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Campus Master Plan
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Hanover, NH
Phone: (603) 646-xxxx
Fax: (603) 646-xxxx
Email: masterplan@Dartmouth.EDU
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Campus Evolution

Master planners in the past have left a legacy of useful strategy and principles for campus planning. As demonstrated in the chronological time period since the starting of the College in 1769, different architectural expression and planning strategy have taught us invaluable lessons but also challenge us as to how we could shape a 21st century campus.

The Green as the core of campus 

Conceived around a town square, the Green served as a focal point for campus and community life, as shown in this 1855 historic map. Thus the campus embodied a delicate balance of college, town, and wilderness—an expression in the physical realm of an academic and social experience unique to Dartmouth College that continues to contribute to the culture of the institution.

1855 Master Plan
  1855 map of Dartmouth College and Hanover Village (click to enlarge)

The New Republic 1769-1840

In the period of the new republic, an open space of great clarity and simple buildings of noble proportions have defined the campus for two centuries.

Surviving structures: Dartmouth Row
the new republic 1769-1840

The Romantic Period 1841-1893

Campus planning was now a recognized activity.

As the college grew in complexity during the Romantic Period, the construction of College Park and a movement to an eclectic style in buildings served the College less well as neither was in line with the mission of the school. Romantic buildings refer stylistically to a distant past rather than to the context at hand, thus sometimes can look out of place.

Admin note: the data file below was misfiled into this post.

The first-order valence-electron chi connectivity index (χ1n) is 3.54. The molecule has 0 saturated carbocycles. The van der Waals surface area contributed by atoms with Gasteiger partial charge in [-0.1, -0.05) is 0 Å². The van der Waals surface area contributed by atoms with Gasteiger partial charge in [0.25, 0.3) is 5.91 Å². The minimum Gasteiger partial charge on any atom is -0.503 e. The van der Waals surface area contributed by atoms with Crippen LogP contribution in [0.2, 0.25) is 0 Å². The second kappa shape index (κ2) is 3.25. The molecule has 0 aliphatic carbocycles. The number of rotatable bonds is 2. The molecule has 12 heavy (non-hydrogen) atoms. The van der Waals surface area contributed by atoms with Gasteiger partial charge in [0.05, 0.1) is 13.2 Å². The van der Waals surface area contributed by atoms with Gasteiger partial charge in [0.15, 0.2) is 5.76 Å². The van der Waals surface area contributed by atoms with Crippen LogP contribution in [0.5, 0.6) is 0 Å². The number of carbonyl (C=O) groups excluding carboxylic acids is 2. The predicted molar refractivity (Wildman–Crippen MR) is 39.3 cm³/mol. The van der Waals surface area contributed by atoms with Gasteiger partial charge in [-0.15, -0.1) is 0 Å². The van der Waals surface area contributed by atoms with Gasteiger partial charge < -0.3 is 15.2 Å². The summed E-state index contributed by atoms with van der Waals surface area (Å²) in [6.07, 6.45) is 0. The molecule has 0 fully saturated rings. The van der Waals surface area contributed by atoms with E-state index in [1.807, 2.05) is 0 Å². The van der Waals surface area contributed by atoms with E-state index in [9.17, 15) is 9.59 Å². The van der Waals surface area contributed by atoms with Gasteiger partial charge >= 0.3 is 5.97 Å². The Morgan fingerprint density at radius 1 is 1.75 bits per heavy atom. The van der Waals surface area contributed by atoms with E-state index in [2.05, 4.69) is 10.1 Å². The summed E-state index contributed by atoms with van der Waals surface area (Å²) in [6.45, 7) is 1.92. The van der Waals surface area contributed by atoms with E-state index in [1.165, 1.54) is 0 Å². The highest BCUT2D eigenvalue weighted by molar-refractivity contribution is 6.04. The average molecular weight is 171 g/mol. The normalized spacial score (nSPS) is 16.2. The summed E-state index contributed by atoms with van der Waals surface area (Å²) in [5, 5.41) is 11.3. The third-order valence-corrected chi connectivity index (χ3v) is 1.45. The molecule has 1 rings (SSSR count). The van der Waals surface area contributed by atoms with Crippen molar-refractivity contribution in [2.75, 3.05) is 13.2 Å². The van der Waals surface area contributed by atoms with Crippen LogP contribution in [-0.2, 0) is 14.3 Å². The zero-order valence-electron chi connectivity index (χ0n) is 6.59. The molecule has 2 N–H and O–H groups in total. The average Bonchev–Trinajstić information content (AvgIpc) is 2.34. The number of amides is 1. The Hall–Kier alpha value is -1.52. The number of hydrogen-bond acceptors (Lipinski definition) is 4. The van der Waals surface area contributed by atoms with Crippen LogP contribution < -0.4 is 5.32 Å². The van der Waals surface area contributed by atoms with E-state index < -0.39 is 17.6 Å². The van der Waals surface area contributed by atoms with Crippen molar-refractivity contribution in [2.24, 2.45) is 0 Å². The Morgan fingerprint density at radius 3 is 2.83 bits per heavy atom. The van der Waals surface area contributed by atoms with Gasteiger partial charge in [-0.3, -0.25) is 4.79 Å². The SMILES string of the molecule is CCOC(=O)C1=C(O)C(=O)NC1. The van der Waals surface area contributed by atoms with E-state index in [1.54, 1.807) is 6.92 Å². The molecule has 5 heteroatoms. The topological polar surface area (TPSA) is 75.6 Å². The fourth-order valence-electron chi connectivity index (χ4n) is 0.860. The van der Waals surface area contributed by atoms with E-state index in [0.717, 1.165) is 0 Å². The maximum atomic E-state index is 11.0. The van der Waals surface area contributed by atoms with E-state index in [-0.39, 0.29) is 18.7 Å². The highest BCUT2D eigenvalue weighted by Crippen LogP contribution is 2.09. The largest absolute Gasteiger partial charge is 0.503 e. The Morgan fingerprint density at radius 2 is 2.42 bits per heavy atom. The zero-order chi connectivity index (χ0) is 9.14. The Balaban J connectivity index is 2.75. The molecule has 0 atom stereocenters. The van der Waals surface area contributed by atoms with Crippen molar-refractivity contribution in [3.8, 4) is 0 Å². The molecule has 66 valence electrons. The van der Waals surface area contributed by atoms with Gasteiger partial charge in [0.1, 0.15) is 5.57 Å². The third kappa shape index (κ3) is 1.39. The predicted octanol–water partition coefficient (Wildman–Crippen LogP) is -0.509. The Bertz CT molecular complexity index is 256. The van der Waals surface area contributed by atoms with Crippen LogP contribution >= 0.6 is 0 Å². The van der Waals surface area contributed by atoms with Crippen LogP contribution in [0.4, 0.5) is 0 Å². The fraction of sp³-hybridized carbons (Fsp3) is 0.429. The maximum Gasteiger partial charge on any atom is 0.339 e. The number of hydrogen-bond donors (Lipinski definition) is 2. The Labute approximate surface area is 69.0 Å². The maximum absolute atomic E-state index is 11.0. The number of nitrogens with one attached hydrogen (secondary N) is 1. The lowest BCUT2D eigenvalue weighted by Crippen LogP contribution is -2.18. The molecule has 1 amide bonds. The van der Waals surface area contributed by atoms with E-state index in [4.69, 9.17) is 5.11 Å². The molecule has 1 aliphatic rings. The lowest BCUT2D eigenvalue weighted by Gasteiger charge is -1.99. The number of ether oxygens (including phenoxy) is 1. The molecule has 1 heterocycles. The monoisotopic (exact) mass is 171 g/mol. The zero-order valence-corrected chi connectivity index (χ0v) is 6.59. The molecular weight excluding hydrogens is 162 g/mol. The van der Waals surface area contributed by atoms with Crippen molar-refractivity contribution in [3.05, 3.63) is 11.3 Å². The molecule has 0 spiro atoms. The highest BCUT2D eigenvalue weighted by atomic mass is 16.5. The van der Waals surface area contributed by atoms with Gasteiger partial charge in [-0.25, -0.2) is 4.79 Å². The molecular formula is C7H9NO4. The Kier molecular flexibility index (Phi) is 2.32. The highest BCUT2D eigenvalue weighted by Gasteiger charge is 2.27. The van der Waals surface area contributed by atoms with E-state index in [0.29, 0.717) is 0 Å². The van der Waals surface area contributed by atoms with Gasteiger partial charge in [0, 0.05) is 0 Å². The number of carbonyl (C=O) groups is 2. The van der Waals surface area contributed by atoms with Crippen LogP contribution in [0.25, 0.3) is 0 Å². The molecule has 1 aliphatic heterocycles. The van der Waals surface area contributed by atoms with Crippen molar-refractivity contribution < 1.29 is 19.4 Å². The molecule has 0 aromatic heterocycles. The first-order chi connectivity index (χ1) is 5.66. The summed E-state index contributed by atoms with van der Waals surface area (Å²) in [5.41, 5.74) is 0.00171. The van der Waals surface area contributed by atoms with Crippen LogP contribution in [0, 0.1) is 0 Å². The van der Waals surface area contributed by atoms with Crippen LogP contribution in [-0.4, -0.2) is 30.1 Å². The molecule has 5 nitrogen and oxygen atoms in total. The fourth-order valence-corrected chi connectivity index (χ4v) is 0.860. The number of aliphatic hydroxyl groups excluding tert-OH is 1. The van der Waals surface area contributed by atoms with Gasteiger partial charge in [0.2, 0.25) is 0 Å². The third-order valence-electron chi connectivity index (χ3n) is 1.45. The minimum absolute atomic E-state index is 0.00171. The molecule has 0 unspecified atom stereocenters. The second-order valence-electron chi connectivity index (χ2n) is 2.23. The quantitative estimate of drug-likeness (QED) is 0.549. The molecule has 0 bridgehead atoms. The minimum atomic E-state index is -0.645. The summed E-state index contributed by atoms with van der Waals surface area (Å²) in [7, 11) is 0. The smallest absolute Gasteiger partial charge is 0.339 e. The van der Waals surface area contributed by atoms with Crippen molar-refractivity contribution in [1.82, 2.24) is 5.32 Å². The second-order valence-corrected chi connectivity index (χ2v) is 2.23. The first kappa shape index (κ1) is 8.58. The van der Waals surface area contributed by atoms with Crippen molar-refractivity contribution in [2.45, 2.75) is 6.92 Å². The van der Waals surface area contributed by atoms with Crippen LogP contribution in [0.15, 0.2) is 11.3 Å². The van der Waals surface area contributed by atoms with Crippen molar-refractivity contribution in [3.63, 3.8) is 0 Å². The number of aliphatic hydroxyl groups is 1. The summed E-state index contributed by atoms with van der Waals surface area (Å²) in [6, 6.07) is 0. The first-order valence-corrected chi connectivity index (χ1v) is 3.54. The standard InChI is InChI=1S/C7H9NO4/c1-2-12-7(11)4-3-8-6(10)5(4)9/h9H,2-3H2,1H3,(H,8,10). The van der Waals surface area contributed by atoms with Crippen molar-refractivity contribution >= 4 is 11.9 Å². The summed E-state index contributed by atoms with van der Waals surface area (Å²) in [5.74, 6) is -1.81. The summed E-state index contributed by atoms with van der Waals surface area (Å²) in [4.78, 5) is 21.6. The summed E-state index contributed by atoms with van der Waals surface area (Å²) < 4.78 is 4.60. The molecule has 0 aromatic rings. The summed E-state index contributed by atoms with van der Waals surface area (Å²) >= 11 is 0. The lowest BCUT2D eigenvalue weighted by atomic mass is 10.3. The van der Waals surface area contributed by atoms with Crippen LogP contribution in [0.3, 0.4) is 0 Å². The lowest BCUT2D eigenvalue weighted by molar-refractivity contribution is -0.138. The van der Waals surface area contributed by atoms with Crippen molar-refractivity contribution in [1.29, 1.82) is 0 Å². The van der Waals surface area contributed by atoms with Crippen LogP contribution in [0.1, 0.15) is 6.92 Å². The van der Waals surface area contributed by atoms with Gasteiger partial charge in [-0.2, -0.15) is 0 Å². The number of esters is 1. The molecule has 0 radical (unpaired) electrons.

Surviving structures: 7 (including Wilson and Rollins anchoring two corners of the Green)
the new republic

The Beaux Arts Period 1893-1940

The Beaux-Arts period saw the development of the modern college, with new complexities in knowledge, research and teaching resulting in new complexities of open space and buildings.

The adoption of the nationwide Georgian-style held all this together. Notable planners and architects John Russell Pope and Jens Frederick Larson impart us important planning principles that included monumental scale, formal organization around axes, grand architectural expression, and close integration between buildings and open space.

Surviving structures: 56 (most notably Baker library that became the second icon of the College)
 the Beaux Arts Period 1893-1940

The Modern Period 1950-1983

Planners and architects in this period stressed functionalism and creative architectural expression. Architecture was regarded first as an art form hence while Modernist could build a perfect building, they might not be as successful in integrating them into an existing largely Georgian campus due to the lack of significant adjoining open spaces. The Hopkins Center, Fairchild Tower and Berry Gym may be exceptions.

Surviving structures: 39 including the Hopkins Center, Fairchild Tower and Berry Gym
the modern period 1950-1983

The Post modern Period 1983-1999

Architects tried to find a better balance between buildings as works of art and buildings as definers of open space and symbols of institutional character. They also rediscovered the importance of history and context in informing design decisions.

Hence, while the buildings are contemporary, they succeed in making visual connections with the core campus while creating places of their own.

Surviving structures: 11 including Rockefeller and the Hood Museum
the post modern period 1984-1999

21st Century 2000-

The campus has seen its most significant growth in the beginning of 21st century with 30% of the campus' square footage built over the past decade. Dormitory construction boomed during the early twenty-first century to reinforce the college's sense of community. In addition, the school-wide dining halls, has re-emphasized  the undergraduate experience. 

Master Planner and architect Lo-Yi Chan'54 made a point of fitting new works respectfully into the existing campus rather than an expanding the boundaries of the campus.This infill strategy has enabled the campus to maintain walkable and human scale as well as preserving the town neighborhoods and wooded environments that surround the campus.

21st century
 adapted from "capsule history of the campus" of 2002 Campus Master Plan; slides by Stewardship Technologies (2007).








Last Updated: 10/26/12